Academic journal article Journal of Financial Management & Analysis

International Appraisal of Effect of Capital Gains Tax on Investment in Small Business

Academic journal article Journal of Financial Management & Analysis

International Appraisal of Effect of Capital Gains Tax on Investment in Small Business

Article excerpt

Introduction and Evolution of Capital Gains Taxation

One of the aims of the Federal government in Canada is to promote small business growth and expansion. An integral part of this process is the manner in which small business income is taxed, both on the income earned and the increase in value of company shares. An examination of the history of capital gains taxation in Canada is important to put the current day legislation in context.

A capital gain in Canada is defined as the excess of proceeds over the adjusted cost base of a capital property that is sold. Capital property includes tangible assets such as land, buildings and equipment as well as shares, and intangible property such as trademarks and goodwill. If the proceeds are less than the adjusted cost base, a capital loss results. Prior to 1972, capital gains realized by taxpayers in Canada were tax-free. In 1971, a major tax reform introduced a tax on capital gains. At that time, capital gains were included in income at 50 per cent of the amount realized. For example, if a taxpayer realized a capital gain of $ 100, the amount taxable would be $50. This would be taxable at the marginal rate of the taxpayer. Capital losses could only be used to reduce capital gains and could be carried back three years and forward indefinitely to reduce future capital gains. In Canada, capital losses cannot reduce ordinary income.

The Carter Commission in 1966 argued that exempting capital gains from taxation was contrary to the principle of neutrality. While the Carter Commission proposed to include capital gains in income in their entirety, the government chose to introduce a tax on capital gains by requiring the inclusion of 50 per cent of the capital gains. The reason for rejection of the Carter Commission recommendation was the negative motivational effect on investors1. The actual tax rate on capital gains changed as the tax rates in Canada changed over time however, the requirement to include 50 per cent of the gain remained unchanged until 1988. In 1988, new rules were introduced to phase in an increase in capital gains inclusion rates from 50 per cent to 75 per cent. This was phased in over two years with an increase to 66 2/3 per cent for 1988 and 1989 followed by an increase to 75 per cent effective in 1990.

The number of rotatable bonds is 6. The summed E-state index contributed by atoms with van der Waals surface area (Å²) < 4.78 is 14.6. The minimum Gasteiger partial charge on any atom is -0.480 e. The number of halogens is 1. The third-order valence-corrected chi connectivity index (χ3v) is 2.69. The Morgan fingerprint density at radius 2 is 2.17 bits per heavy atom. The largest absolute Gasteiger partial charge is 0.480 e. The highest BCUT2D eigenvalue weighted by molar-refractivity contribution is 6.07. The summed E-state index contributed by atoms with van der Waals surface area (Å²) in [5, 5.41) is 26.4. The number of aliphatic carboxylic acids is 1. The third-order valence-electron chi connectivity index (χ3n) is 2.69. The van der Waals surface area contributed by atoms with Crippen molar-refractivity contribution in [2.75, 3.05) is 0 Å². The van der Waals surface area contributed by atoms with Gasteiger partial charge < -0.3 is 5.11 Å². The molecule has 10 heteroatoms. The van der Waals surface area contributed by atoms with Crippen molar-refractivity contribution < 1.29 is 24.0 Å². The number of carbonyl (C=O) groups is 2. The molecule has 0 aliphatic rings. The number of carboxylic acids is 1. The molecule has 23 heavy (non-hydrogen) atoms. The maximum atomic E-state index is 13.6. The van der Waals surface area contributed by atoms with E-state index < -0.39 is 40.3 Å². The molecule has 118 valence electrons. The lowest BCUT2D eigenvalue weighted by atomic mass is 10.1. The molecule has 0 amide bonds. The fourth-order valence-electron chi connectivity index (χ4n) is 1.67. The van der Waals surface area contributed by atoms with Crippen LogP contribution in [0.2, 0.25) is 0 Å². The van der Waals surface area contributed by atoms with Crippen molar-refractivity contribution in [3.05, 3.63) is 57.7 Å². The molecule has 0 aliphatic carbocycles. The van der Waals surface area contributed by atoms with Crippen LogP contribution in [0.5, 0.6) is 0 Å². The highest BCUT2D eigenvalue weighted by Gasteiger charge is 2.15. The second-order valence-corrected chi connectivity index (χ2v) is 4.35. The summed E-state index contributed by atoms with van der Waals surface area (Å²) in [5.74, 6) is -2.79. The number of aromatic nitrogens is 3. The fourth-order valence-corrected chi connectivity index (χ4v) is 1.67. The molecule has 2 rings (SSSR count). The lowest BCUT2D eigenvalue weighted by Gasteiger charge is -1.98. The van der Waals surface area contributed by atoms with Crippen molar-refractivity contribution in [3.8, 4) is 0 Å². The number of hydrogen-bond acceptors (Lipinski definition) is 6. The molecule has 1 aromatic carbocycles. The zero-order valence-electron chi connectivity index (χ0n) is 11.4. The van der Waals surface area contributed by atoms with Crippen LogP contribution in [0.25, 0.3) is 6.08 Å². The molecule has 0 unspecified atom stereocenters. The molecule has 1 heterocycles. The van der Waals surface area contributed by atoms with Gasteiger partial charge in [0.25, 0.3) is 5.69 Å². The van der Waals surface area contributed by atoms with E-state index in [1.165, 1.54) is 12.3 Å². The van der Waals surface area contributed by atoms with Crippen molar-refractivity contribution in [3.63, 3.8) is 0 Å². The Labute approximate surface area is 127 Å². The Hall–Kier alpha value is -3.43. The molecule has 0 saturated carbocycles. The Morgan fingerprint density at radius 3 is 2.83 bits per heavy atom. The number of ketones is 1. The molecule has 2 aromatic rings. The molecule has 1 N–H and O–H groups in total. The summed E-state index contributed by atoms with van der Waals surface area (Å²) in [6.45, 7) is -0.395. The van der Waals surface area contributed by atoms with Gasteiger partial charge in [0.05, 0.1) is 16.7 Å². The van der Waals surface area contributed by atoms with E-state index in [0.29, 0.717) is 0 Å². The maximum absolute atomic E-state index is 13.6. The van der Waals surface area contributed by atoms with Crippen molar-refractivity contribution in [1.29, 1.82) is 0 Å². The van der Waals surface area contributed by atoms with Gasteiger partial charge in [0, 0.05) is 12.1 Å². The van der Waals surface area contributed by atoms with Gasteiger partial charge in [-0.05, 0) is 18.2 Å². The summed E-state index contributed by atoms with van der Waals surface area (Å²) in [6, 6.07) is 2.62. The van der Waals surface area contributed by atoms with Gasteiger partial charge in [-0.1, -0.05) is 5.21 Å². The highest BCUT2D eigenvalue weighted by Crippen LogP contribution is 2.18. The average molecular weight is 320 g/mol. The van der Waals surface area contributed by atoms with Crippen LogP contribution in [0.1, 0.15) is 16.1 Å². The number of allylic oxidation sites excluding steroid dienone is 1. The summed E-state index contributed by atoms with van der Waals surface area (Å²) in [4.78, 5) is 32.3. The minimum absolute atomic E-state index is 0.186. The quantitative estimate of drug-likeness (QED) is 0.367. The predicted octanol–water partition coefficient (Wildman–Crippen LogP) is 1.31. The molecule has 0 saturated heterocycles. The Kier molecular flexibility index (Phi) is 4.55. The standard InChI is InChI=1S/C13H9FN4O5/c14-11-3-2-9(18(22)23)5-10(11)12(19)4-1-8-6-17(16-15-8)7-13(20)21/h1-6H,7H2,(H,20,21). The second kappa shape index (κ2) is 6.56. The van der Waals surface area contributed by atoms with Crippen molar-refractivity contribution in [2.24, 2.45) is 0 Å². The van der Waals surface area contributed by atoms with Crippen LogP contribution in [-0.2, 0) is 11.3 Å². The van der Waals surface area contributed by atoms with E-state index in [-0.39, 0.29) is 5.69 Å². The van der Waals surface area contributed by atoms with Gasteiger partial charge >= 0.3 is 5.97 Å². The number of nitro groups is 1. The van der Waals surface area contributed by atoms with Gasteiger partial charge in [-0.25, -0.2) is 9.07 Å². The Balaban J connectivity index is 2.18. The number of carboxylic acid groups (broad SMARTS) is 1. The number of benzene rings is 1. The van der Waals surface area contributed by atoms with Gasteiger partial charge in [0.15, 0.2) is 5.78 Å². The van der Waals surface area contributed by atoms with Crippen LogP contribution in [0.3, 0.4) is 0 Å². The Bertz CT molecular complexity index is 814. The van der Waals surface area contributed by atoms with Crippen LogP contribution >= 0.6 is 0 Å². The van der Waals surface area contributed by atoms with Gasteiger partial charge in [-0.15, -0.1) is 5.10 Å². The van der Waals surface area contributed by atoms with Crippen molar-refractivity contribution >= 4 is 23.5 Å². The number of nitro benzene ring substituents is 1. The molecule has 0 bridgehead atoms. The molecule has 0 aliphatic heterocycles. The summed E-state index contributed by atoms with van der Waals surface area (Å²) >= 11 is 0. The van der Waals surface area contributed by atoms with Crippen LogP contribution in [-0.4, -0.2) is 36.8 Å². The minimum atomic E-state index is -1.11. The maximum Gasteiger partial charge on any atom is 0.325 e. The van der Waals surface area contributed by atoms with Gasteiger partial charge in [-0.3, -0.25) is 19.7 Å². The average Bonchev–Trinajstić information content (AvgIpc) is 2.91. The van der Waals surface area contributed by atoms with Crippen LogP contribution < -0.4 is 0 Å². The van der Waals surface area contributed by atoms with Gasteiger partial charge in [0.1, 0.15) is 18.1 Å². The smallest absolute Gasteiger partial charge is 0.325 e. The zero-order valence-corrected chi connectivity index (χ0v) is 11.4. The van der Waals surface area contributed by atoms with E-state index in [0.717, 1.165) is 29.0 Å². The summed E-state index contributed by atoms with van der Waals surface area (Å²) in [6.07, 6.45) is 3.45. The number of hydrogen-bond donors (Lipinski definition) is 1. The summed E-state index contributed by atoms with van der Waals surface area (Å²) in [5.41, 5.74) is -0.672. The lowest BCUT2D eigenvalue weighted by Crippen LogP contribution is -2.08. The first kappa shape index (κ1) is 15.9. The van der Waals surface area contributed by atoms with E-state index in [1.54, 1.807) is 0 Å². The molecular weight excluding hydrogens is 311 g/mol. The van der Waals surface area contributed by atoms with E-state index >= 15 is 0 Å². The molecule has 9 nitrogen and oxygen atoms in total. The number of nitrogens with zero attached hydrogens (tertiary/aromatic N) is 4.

Another change to the taxation of capital gains in Canada was introduced in 1985 when a lifetime capital gains exemption was introduced in Canada as an attempt to promote the growth of small business. The total exemption of $500,000 was available to individuals to shelter the tax on capital gains on the disposition of certain capital property. The total exemption was subdivided between a $100,000 exemption on all capital property such as shares in public companies and real estate, and a $ 400,000 exemption on shares in qualifying small business corporations.

The importance of the capital gains exemption cannot be underestimated. In the Province of Nova Scotia, for example, a taxpayer who has realized a capital gain of $500,000 on the sale of capital property eligible for the full $500,000 exemption for qualifying small business corporation shares would save approximately $60,000 income tax in 2001-2002. The savings in 1999 would have been a substantial $182,925. The reduction in 2001-2002 is a result of Federal Government regulations in 2000, which decreased the capital gains inclusion rate from 75 per cent down to 50 per cent effective for dispositions after October 17,2001. In the Budget of May 1985, which originally introduced the exemption, a loss of revenue to the government from allowing this exemption was estimated to be $300 million in fiscal 1986-1987 alone.2 Obviously, the utilization of this exemption is one of the few, yet sizeable, tax breaks left for small business owners in Canada.

The taxation of capital gains remained in a steady state until rates were lowered both provincially and federally in 2001. Canada is divided into ten provinces and three territories. …

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